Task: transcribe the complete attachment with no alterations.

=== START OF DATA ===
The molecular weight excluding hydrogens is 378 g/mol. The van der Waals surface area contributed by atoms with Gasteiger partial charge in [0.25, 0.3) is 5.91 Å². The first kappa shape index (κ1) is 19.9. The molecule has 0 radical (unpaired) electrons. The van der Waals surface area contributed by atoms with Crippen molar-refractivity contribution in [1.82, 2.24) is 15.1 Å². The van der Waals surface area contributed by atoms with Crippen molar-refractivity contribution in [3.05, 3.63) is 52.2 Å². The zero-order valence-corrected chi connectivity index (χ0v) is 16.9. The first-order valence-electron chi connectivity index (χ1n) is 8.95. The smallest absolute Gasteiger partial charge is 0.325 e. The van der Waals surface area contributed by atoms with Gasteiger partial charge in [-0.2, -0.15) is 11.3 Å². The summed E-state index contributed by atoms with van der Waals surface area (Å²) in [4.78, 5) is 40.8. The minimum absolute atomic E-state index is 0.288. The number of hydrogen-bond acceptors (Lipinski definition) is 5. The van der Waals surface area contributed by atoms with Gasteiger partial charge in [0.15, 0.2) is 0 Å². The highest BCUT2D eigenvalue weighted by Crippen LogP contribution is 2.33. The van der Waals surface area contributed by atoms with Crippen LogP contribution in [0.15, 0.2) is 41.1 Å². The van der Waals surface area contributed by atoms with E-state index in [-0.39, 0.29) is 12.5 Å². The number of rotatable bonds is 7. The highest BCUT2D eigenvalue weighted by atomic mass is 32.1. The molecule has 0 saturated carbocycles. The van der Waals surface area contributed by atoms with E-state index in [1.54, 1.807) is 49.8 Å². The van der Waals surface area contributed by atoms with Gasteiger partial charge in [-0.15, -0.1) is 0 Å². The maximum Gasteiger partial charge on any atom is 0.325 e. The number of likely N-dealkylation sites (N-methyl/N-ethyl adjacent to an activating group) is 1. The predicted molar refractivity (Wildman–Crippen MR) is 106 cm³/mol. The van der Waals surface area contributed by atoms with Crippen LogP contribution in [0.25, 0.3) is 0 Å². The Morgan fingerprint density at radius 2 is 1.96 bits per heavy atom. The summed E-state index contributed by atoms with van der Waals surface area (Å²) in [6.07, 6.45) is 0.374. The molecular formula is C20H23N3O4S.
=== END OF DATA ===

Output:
The molecular weight excluding hydrogens is 378 g/mol. The van der Waals surface area contributed by atoms with Gasteiger partial charge in [0.25, 0.3) is 5.91 Å². The first kappa shape index (κ1) is 19.9. The molecule has 0 radical (unpaired) electrons. The van der Waals surface area contributed by atoms with Crippen molar-refractivity contribution in [1.82, 2.24) is 15.1 Å². The van der Waals surface area contributed by atoms with Crippen molar-refractivity contribution in [3.05, 3.63) is 52.2 Å². The zero-order valence-corrected chi connectivity index (χ0v) is 16.9. The first-order valence-electron chi connectivity index (χ1n) is 8.95. The smallest absolute Gasteiger partial charge is 0.325 e. The van der Waals surface area contributed by atoms with Gasteiger partial charge in [-0.2, -0.15) is 11.3 Å². The summed E-state index contributed by atoms with van der Waals surface area (Å²) in [4.78, 5) is 40.8. The minimum absolute atomic E-state index is 0.288. The number of hydrogen-bond acceptors (Lipinski definition) is 5. The van der Waals surface area contributed by atoms with Gasteiger partial charge in [0.15, 0.2) is 0 Å². The highest BCUT2D eigenvalue weighted by Crippen LogP contribution is 2.33. The van der Waals surface area contributed by atoms with Crippen LogP contribution in [0.15, 0.2) is 41.1 Å². The van der Waals surface area contributed by atoms with E-state index in [-0.39, 0.29) is 12.5 Å². The number of rotatable bonds is 7. The highest BCUT2D eigenvalue weighted by atomic mass is 32.1. The molecule has 0 saturated carbocycles. The van der Waals surface area contributed by atoms with E-state index in [1.54, 1.807) is 49.8 Å². The van der Waals surface area contributed by atoms with Gasteiger partial charge in [-0.15, -0.1) is 0 Å². The maximum Gasteiger partial charge on any atom is 0.325 e. The number of likely N-dealkylation sites (N-methyl/N-ethyl adjacent to an activating group) is 1. The predicted molar refractivity (Wildman–Crippen MR) is 106 cm³/mol. The van der Waals surface area contributed by atoms with Crippen LogP contribution in [0.25, 0.3) is 0 Å². The Morgan fingerprint density at radius 2 is 1.96 bits per heavy atom. The summed E-state index contributed by atoms with van der Waals surface area (Å²) in [6.07, 6.45) is 0.374. The molecular formula is C20H23N3O4S.